TSX REPORT: Tahiti Olympic surfing tower agreed; WADA worried by Asian Games and Russia; Latvian track for Sweden 2030 moving ahead

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1. Paris 2024 settles judging tower issues, confirms Teahupo’o for surfing
2. WADA fines OCA on North Korea; Russia still non-compliant
3. Paris booksellers decry removal test of famed Seine River boxes
4. Latvia warms to use of Sigulda track for Sweden 2030 bid
5. Switzerland’s Eder elected as full-term FISU President

● The Paris 2024 organizing committee and the Tahitian government announced an agreement on the judging and scoring tower to be built for the 2024 Olympic Games, ending a long dispute. The original plan will be scaled back to essentially replace the existing wooden tower used for World Surf League event with an aluminum structure.

● The World Anti-Doping Agency announced a $500,000 fine against the Olympic Council of Asia for allowing the North Korean flag to appear at the Asian Games this year, in violation of WADA sanctions. And Russia is no closer to being considered compliant, with new issues being raised. And what about Russia’s “Friendship Games” in 2024? Trouble.

● A test removal of bookseller boxes from along the Seine River in Paris was successful and the city’s police will now consider which and how many of these boxes need to be removed for security purposes for the 2024 Olympic opening ceremony on the river. The booksellers, are, in a word, livid.

● Reports from Latvia indicate that the Sigulda sliding track for bob, luge and skeleton would be available for the Sweden bid for the 2030 Olympic Winter Games, since there is no such track in Sweden now. The IOC’s review process for the 2030 bids will begin this week.

● The International University Sports Federation (FISU) elected Swiss Leonz Eder as its new President, after Eder had served as Acting President in place of Russian Oleg Matytsin. The longtime Secretary General, Eric Saintrond, announced he will retire in 2025.

World Championships: Football (France and Germany undefeated at FIFA men’s U-17 World Cup, while U.S. advances to knock-out round) ●

Panorama: IOC (Miller receives de Coubertin medal) = Alpine Skiing (2: Feller leads Austrian men’s Slalom sweep; Zermatt-Cervinia women’s races canceled) = Archery (Wiljer, Horackova win GT Indoor Open) = Athletics (5: North Carolina State wins again, Oklahoma State takes men’s NCAA X-C title; Ngetich runs women-only world 10 km record; Kiplimo ties world 15 km road record; walks star Schwazer loses doping appeal; Jamaica’s Taylor suspended for avoiding testing) = Badminton (China puts five in finals, wins three at Japan Masters) = Bobsled & Skeleton (Germany sweeps bob & skeleton season opener) = Figure Skating (2: Japan’s Miura and Sakamoto take Grand Prix Espoo titles; Russian skaters now giving gifts to media!) = Football (2: U.S. and Panama in good shape in CONCACAF Nations League quarters; Poland Israel U-21s observe moment of silence for 7 October victims) = Speed Skating (U.S.’s Jackson dominates women’s sprints at Beijing World Cup) = Taekwondo (Iran, Korea, Brazil take World Cup Team Championships) = Tennis (Djokovic wins record seventh ATP Finals) ●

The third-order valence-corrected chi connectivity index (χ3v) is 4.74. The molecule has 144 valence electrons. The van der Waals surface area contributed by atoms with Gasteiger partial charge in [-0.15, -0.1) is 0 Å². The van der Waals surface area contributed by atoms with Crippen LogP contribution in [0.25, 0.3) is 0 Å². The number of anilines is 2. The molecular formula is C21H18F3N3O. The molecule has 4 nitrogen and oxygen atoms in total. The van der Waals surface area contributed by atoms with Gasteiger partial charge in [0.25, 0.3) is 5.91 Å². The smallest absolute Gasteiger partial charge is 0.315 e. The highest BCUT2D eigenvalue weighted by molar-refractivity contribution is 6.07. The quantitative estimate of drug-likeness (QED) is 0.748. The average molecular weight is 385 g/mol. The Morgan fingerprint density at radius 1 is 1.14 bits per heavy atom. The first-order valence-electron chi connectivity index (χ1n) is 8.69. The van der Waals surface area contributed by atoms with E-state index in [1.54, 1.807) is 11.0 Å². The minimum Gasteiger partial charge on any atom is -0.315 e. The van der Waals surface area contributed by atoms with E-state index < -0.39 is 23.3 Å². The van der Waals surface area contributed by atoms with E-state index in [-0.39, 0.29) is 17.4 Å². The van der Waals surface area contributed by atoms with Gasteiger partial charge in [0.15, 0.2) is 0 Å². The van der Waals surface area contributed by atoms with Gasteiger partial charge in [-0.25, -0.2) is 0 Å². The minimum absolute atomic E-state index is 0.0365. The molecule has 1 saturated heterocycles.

Schedule: This is Thanksgiving Week in the U.S., so The Sports Examiner will appear on Wednesday and Friday. Happy holidays! ●

Paris 2024 settles judging tower issues, confirms Teahupo’o for surfing

The smoldering anger in Tahiti over the plans to build a 46-foot-tall aluminum tower for judging and scoring of the Paris 2024 surfing competitions appears to have been mollified by a downsizing of the project announced on Friday.

A 26-paragraph news release detailed the agreement between the Paris organizers and the Tahiti government to ditch the original project and essentially replace the existing wooden tower. The key areas of agreement:

● “The study of the different options concluded that it was not possible to certify the current wooden tower, even following renovation. The existing foundations could not be used in their current state. The wooden tower was created 20 years ago on the exceptional Teahupo’o site, and it has been of great value during competitions. … It is out of the question to expose anyone (workers, athletes, judges, journalists, etc.) to risks that could compromise their safety. “

● “[F]rom a legacy standpoint, the World Surf League has been using a Judges’ Tower for over 20 years. The construction of a tower compliant so safety standards is therefore necessary to enable competitions to take place at Teahupo’o in the long term.”

● “[T]he project for a new tower that is less imposing and substantially reduced in size and weight was judged to be the best option. This presents the advantage of being able to reduce the depth of drilling for the foundations of the tower and allow the use of a barge with a shallower draught during the construction phase.”

So, instead of the 46-foot tower with an undersea pipe for drinking and wastewater, a “leaner, smaller tower” will be built, more or less a direct replacement of the old wooden tower, but made with aluminum. The floor area will be reduced from 2,153 sq. ft. to 1,615 sq. ft., same as the old tower, reducing the weight from 30,865 lbs. to 19,842, the weight of the old tower and removing the undersea water transfer pipe.